The restaurant is owned by Texas-based Landry’s Inc.,  and there are 24 Chart House restaurants located along waterfronts across the country.

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Flooding on lower King Street in Old Town, October 29, 2021. (staff photo by James Cullum)

A new report on the city’s Floodplain Management Plan offers a look at what’s ahead for flood mitigation projects around the city.

Two items in the report highlight progress on flood mitigation along the waterfront. Two parts of the mitigation plan are re-grading sections of lower King Street and nearby streets to improve drainage and minimize flooding and the construction of an elevated walkway along the waterfront.

“The city is currently in procurement of a Progressive Design-Build contract and is scheduled to have a contract in place in the first quarter of Fiscal Year 2024,” the report said. “The city intends to make improvements to the waterfront area and protect to elevation 6.0’ (NAVD88) between Duke Street and Queen Street including lower King Street, Union Street and The Strand.”

The report says the 10-year budget for the project is $48.2 million, with a total of $108.6 million appropriated for the project.

For the elevated walkway, the report says the current schedule is to have a contract in place in the first quarter of Fiscal Year 2024.

The report also said excavation of sediment from the channel bed of Cameron Run is scheduled for Fiscal Year 2024.

The report said four additional projects are currently under contract and in the design stage:

  • Mount Vernon Avenue cul de sac storm sewer improvements ($1.4 million) — flood mitigation for townhomes on Mount Vernon Avenue, including alley grading, drainage improvements and more. Construction is scheduled to start in February 2024 and be completed by November.
  • Hume Avenue storm sewer bypass project ($2.5 million) — flood mitigation for homes on Hume Avenue. A storm pipe will be installed to bypass the existing storm pipe. Construction is scheduled to start in June 2024 and be completed by March 2025.
  • Hooffs Run Timber Branch Bypass project ($60 million) — construction of a new storm sewer pipe system to transport stormwater from Timber Branch away from Hooff’s Run Culvert. Construction is scheduled to start in September 2026 and be completed by June 2028.
  • E. Glebe, Commonwealth, Ashby storm sewer capacity project ($50 million) — a conveyance capacity, storage, and green infrastructure upgrade for the often-flooded intersection. Construction is scheduled to start in April 2026 and be completed by January 2028.
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Thousands attended Alexandria’s birthday celebration on the waterfront on Saturday.

For a minute it seemed that rain on Saturday would result in a washout, like last year when the event was postponed. But skies cleared and grass dried enough for the event to continue as planned.

The annual event at Oronoco Bay Park (100 Madison Street) is always held the first Saturday after July 4, and this year featured performances by Three Man Soul Machine, the Alexandria Symphony Orchestra, a declaration from Town Crier Ben Fiore-Walker, a poem from Alexandria’s Poet Laureate Zeina Azzam and brief speeches by city leaders.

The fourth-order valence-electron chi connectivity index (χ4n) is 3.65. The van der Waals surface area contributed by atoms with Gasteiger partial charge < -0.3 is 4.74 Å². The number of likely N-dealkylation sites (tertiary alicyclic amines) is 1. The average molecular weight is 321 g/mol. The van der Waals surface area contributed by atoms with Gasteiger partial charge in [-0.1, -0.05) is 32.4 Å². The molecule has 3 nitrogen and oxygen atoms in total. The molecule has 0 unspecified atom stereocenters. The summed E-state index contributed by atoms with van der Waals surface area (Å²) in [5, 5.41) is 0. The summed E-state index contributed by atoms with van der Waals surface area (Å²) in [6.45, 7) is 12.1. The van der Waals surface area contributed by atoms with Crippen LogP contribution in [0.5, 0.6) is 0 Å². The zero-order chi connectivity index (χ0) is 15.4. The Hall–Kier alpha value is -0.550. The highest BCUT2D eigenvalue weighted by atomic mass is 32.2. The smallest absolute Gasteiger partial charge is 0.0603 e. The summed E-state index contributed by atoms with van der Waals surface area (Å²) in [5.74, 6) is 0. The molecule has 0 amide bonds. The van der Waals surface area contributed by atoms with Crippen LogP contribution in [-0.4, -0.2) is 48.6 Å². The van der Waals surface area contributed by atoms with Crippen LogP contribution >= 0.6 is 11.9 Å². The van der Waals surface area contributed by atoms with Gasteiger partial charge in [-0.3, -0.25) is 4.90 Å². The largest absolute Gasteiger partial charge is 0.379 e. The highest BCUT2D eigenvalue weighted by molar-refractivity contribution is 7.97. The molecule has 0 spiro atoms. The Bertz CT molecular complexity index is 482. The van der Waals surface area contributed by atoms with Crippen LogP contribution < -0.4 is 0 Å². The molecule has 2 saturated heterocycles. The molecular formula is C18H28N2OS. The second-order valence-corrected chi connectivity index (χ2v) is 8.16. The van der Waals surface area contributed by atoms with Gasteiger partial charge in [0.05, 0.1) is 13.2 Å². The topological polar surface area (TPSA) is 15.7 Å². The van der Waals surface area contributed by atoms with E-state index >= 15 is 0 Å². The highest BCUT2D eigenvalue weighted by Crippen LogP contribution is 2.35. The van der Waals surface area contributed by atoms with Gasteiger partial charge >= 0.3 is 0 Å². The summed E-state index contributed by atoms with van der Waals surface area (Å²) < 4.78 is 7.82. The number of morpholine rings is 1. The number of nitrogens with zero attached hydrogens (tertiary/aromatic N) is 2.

City leaders also handed out more than 3,000 cupcakes before the grand finale fireworks display with the Alexandria Symphony Orchestra performing the 1812 Overture accompanied by howitzers from the 3rd US Infantry Regiment.

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The Portside in Old Town Summer Festival at Waterfront Park in Old Town. (Via Facebook)

Alexandria’s summer will kick off this weekend with the Portside in Old Town Summer Festival. Here’s what you need to know.

The free event, which includes the 45th annual Alexandria Jazz Fest, will be held at Waterfront Park (1A Prince Street) on Friday from 6 to 9 p.m. and Saturday from 1 to 9 p.m.

“This free festival features an array of live music, local craft beer from Port City Brewing Company and fun for the whole family on the Alexandria waterfront,” said Visit Alexandria.

The musicians were chosen by the 2023 Alexandria Jazz Fest Activation Team, which includes John Hasse, a music curator at The Smithsonian Institution, Suraya Mohamed of NPR Music and Jeremy Castillo, the director of Performance and Contemporary Music at the Levine School of Music.

Food will be provided by Borinquen Lunch BoxChalkboard Wings & BBQ, Kungfu Kitchen, Dolci Gelati and The Italian Place.

Port City Brewing Company will provide the beer, as well as:

The Portside Festival is organized by Visit Alexandria and the City’s Office of the Arts and is sponsored by Ting Internet.

The Portside in Old Town Summer Festival at Waterfront Park in Old Town. (Via Facebook)

Friday schedule

Poetry will be read between sets by:

During the performances, muralist Aniekan Udofia will paint a new piece from 6 to 9 p.m. Udofia is best known for the mural at Ben’s Chili Bowl in D.C.

Saturday schedule

Image Via Facebook